The victories that bring God the greatest glory are not fought on the mountain tops, but in the valleys. It gives Him far more joy that your heart stays with Him, even in the hard places, than that He was able to do a miracle through you. The mountain tops are where God’s power is manifest. The valleys are where your faithfulness and trust are manifest.

Reasons we need Renewal         William Booth

  • Religion without the Holy Spirit
  • Christianity without Christ
  • Forgiveness without repentance
  • Salvation without regeneration
  • Politics without God
  • Heaven without hell
    Discernment & Humility        Charles Spurgeon 

Discernment is not knowing the difference between right and wrong.  It is knowing the difference between right and almost right. 

“We are never, never so much in danger of being proud as when we think we are humble.”

We Get Letters . . .

Margy Fox writes from New Zealand, in response to April’s eTouch:
I always look forward to your heart-sharing. It’s so interesting about the Double Calls you found in your grandfather’s old Bible. Also interested in what you said about Love in Galatians. I have a little verse in the margin of my Bible:

The Fruit of the Spirit is Love . . . (expressed in joy, peace, etc)

                Joy is love singing
                Peace is love resting
                Patience is love enduring
                Gentleness is love’s touch
                Goodness is love’s character
                Faithfulness is love’s habit
                Meekness is love’s self-forgetfulness
                Self-control is love holding the reigns.

From Dannie Hawley, missionary in Africa:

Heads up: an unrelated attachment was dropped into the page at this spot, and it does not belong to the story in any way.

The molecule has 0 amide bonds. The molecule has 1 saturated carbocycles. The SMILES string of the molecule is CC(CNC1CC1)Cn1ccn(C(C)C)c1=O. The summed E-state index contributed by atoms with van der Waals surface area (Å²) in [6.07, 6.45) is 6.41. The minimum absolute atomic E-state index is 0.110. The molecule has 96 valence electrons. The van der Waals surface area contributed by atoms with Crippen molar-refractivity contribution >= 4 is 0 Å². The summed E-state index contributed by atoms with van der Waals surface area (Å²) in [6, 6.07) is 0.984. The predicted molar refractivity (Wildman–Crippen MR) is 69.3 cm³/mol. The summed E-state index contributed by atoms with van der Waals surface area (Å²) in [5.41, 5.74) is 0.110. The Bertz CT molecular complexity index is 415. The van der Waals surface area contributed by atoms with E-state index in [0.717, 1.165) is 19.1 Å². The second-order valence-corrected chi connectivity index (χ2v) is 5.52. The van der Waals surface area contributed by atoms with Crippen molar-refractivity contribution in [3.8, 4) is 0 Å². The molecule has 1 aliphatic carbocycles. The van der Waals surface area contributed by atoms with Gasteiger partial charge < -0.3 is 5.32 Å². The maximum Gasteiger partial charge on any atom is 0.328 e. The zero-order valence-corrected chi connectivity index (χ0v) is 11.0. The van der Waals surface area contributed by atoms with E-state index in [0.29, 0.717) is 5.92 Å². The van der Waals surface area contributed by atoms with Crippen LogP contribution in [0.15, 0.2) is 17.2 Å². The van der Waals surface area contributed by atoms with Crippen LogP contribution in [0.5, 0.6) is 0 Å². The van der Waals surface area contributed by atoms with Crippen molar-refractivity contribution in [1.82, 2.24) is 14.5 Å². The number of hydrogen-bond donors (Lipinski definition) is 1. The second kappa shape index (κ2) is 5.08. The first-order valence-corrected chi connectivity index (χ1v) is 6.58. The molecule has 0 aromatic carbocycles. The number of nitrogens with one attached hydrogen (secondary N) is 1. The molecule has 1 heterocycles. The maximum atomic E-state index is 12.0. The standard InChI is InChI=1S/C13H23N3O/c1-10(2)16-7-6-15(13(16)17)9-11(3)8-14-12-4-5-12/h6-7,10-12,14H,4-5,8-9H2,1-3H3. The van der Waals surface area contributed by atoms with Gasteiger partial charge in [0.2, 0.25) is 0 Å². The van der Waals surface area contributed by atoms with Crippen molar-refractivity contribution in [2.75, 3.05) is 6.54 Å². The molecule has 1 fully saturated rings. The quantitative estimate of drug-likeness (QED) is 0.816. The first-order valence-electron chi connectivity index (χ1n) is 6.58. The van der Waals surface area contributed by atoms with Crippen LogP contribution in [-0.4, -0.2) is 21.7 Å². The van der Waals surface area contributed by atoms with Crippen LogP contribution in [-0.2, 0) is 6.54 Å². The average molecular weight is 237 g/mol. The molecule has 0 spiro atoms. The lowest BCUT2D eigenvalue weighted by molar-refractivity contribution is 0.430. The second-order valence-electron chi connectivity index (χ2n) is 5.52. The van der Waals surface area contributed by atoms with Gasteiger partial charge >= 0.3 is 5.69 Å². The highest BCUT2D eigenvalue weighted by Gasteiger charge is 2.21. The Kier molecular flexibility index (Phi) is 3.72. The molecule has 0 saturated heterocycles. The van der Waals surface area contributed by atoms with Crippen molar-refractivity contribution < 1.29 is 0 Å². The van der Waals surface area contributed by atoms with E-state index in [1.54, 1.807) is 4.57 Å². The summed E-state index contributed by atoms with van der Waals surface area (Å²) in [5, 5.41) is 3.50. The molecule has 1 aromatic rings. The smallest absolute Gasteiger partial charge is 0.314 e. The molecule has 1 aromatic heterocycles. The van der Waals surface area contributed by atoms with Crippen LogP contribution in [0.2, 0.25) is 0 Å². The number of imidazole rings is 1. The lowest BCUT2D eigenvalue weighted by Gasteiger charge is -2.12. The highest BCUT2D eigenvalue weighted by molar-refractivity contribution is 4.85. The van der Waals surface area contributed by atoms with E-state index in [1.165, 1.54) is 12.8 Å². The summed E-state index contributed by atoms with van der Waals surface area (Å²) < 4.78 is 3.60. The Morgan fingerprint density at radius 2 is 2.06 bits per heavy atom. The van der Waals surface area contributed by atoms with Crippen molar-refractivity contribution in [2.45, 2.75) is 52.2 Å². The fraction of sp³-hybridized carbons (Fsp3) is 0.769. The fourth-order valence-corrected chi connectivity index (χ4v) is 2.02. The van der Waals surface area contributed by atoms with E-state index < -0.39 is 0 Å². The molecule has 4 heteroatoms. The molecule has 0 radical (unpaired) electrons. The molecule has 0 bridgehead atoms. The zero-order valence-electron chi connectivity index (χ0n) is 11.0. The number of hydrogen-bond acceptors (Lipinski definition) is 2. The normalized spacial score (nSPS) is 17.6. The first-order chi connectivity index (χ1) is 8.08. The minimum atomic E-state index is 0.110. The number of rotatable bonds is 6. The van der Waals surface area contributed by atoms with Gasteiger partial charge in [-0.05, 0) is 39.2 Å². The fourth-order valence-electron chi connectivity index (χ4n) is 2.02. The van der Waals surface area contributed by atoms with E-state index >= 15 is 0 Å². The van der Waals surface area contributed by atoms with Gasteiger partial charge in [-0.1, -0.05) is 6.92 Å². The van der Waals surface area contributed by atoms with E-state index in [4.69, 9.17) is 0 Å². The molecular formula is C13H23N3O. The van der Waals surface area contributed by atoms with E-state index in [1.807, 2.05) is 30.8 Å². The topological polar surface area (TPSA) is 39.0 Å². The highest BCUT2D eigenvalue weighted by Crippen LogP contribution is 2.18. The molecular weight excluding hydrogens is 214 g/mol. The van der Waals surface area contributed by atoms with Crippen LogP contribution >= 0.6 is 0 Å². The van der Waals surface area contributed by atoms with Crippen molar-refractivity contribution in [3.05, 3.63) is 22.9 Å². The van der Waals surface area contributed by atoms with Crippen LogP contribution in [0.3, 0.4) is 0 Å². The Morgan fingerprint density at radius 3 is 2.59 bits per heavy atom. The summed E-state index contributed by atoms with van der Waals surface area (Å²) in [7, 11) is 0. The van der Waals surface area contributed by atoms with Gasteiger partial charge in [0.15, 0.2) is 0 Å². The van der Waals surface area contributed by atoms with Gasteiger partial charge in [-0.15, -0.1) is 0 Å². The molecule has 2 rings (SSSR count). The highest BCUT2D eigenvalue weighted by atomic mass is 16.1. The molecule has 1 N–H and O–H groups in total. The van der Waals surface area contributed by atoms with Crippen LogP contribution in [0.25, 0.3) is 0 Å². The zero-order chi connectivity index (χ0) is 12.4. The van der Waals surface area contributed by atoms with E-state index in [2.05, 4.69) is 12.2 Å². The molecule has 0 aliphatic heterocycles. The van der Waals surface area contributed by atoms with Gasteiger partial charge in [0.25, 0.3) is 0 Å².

I am so relieved to read your post, Donna (April eTouch). My heart has been grieved that Christians can so easily criticize one another. Never has there been a time in history when we need to support one another more than today.

Like several in the Bible (see April eTouch link) Dannie also had a ‘Double Call,’ and you can read about it here.

Sept 4-Sept 10 – A Family Gathering, Kansas City, USA:

Kids Together, Encountering God

We believe that no child is too young to encounter God. This year at YWAM Together 2016, we have partnered with the International House of Prayer Children’s Equipping Center that will host a Kids and Teen Track.

  • These equipping tracks are designed to encourage, teach and equip children and teens to be devoted disciples of Jesus.
  • The tracks are available for kids and teens whose parents are registered and attending YWAM Together.
  • There will be three separate tracks; a Pre-School Track (ages 3-5), a Kids Track (ages 6-12) and a Teen Track (ages 13-17).

If you haven’t registered for the conference yet, please register your children under general registration and also register them for the Children’s Track by clicking here! For more information on schedule, activities and registration for your child, please go to our website (

Donna’s Corner


Dear Friend,

Over the past couple of weeks, God has been showing me that many of His sons and daughter’s are losing their effectiveness for the Kingdom, because of offences they carry. It’s a huge hindrance to hearing from God. I have also asked God to examine my heart.

As Albert Zehr (a dear friend), writes in his booklet on offence, much insight can be gained from understanding the meaning of the Greek word standalone, from which the English word offence is derived. It was used to describe the part of a trap where the bait was attached. If the prey took the bait, it would set off the trap, and the ‘taker’ becomes the victim.

Offence is one of the primary baits that Satan uses to entrap believers. We as believers, when we take the bait, can then become angry, resentful and critical, bringing division and sometimes, rebellion. We are robbed of our joy, peace and intimacy with God, from which comes our ministry. Many relationships that were once close have been devastated because offences and lack of trust keep on being carried. We all make mistakes, so let’s not have higher expectations on each other than God does.

In the end times, many will be offended. We are seeing that the intensity of God’s move is being accelerated, so there will be a greater tendency for misunderstandings. The enemy knows his time is short and he can twist words. What I say may not be what you hear, because of lack of trust; perhaps you have been offended by what I may have said or done in the past, and I may not even been aware of it.